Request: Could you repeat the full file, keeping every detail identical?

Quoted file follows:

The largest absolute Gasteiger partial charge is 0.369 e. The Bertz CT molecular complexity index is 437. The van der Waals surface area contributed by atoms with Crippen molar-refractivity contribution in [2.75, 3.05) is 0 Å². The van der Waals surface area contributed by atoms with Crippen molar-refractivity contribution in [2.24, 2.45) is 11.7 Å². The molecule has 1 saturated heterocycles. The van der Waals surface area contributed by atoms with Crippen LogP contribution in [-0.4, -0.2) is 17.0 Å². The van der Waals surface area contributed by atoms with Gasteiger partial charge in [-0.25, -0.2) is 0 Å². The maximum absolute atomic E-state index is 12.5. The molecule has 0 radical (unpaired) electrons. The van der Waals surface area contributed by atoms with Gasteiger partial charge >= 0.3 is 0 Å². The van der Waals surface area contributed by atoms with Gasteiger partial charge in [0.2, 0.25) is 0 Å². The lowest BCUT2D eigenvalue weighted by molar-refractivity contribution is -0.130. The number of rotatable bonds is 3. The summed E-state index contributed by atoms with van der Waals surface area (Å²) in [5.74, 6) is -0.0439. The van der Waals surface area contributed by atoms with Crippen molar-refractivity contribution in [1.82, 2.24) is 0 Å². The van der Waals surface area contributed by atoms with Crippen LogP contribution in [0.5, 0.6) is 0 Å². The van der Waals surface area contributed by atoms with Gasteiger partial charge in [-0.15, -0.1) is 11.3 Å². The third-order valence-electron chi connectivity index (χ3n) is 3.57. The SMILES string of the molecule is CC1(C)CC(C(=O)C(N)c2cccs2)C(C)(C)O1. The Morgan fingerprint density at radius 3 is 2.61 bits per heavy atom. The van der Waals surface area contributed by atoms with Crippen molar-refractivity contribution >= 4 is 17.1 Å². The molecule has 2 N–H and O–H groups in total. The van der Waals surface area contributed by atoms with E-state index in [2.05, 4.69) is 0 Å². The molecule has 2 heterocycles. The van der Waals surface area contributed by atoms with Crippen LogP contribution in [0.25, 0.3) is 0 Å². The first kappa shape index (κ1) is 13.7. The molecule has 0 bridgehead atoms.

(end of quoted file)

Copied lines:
The largest absolute Gasteiger partial charge is 0.369 e. The Bertz CT molecular complexity index is 437. The van der Waals surface area contributed by atoms with Crippen molar-refractivity contribution in [2.75, 3.05) is 0 Å². The van der Waals surface area contributed by atoms with Crippen molar-refractivity contribution in [2.24, 2.45) is 11.7 Å². The molecule has 1 saturated heterocycles. The van der Waals surface area contributed by atoms with Crippen LogP contribution in [-0.4, -0.2) is 17.0 Å². The van der Waals surface area contributed by atoms with Gasteiger partial charge in [-0.25, -0.2) is 0 Å². The maximum absolute atomic E-state index is 12.5. The molecule has 0 radical (unpaired) electrons. The van der Waals surface area contributed by atoms with Gasteiger partial charge >= 0.3 is 0 Å². The van der Waals surface area contributed by atoms with Gasteiger partial charge in [0.2, 0.25) is 0 Å². The lowest BCUT2D eigenvalue weighted by molar-refractivity contribution is -0.130. The number of rotatable bonds is 3. The summed E-state index contributed by atoms with van der Waals surface area (Å²) in [5.74, 6) is -0.0439. The van der Waals surface area contributed by atoms with Crippen molar-refractivity contribution in [1.82, 2.24) is 0 Å². The van der Waals surface area contributed by atoms with Crippen LogP contribution in [0.5, 0.6) is 0 Å². The van der Waals surface area contributed by atoms with Gasteiger partial charge in [-0.15, -0.1) is 11.3 Å². The third-order valence-electron chi connectivity index (χ3n) is 3.57. The SMILES string of the molecule is CC1(C)CC(C(=O)C(N)c2cccs2)C(C)(C)O1. The Morgan fingerprint density at radius 3 is 2.61 bits per heavy atom. The van der Waals surface area contributed by atoms with Crippen molar-refractivity contribution >= 4 is 17.1 Å². The molecule has 2 N–H and O–H groups in total. The van der Waals surface area contributed by atoms with E-state index in [2.05, 4.69) is 0 Å². The molecule has 2 heterocycles. The van der Waals surface area contributed by atoms with Crippen LogP contribution in [0.25, 0.3) is 0 Å². The first kappa shape index (κ1) is 13.7. The molecule has 0 bridgehead atoms.